Hebrews 2:14-15 says, “Since therefore the children share in flesh and blood, he himself likewise partook of the same things, that through death he might destroy the one who has the power of death, that is, the devil, and deliver all those who through fear of death were subject to lifelong slavery.”

Revelation 20:10 says, “And the devil who had deceived them was thrown into the lake of fire and sulfur where the beast and the false prophet were, and they will be tormented day and night forever and ever.”

Interestingly, even though different Hebrew words for work are used, the phrase “the work of the Lord” is found eight times in the Old Testament. Eight is the number of new creation. So, the work of the Lord brings about a new creation. As the gospel of John starts “In the beginning,” John is telling us the story of Jesus, the son of God, who brings about a new creation.

We find “the work of the Lord” twice in the New Testament, both in 1 Corinthians. In 1 Corinthians 15:58, Paul tells us that we should be “steadfast, immovable, always abounding in the work of the Lord.” In the previous verse, Paul ties our “work of the Lord” to the victory we received from God through Jesus; defeat of death and sin. Then, in 1 Corinthians 6, Paul says that Timothy is doing the work of the Lord, which we know is Timothy preaching the gospel.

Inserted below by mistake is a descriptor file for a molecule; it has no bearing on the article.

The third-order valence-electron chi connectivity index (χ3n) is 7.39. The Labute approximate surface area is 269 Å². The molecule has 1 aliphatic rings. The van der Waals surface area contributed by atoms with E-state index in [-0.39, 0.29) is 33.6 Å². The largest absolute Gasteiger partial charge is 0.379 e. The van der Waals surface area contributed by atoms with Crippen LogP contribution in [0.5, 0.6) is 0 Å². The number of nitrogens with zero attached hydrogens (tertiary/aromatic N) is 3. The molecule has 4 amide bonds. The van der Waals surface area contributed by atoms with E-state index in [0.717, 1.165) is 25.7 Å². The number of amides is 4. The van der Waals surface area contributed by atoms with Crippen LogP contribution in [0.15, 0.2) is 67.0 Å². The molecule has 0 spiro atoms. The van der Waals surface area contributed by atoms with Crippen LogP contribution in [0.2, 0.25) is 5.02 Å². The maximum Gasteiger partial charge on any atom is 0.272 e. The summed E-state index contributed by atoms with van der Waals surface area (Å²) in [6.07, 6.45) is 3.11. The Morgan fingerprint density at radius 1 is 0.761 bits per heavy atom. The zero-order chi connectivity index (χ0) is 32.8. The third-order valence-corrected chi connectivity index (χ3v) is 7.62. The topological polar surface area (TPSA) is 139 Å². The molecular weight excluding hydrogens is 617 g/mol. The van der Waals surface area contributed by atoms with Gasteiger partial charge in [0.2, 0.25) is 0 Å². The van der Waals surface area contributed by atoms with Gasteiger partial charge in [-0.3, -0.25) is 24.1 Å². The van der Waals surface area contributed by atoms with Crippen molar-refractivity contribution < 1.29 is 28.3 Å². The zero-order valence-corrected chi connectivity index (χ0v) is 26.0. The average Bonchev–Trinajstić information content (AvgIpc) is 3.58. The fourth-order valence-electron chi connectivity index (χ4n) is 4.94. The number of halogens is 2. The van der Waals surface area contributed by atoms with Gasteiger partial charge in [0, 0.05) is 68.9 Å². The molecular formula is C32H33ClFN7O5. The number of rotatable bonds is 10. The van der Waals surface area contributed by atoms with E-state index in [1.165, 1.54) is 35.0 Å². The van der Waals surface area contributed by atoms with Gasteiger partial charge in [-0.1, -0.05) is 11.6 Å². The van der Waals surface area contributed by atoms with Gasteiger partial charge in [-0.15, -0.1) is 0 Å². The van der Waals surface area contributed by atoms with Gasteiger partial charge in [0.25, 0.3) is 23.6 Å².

Therefore, in total the phrase “the work of the Lord” is found 10 times in the Bible. Ten is the number of orderly perfection. Orderly perfection is nothing other than righteousness. The work of the Lord is nothing other than bringing righteousness to creation, or making creation right according to its very good status when God first created it.


The work of the Lord is not to be done with slackness. The Hebrew word translated slackness means treacherous; slack, loose; slackly, negligently; slackness, indolence; fraud, deception. Slackness means lacking in completeness, finish, or perfection.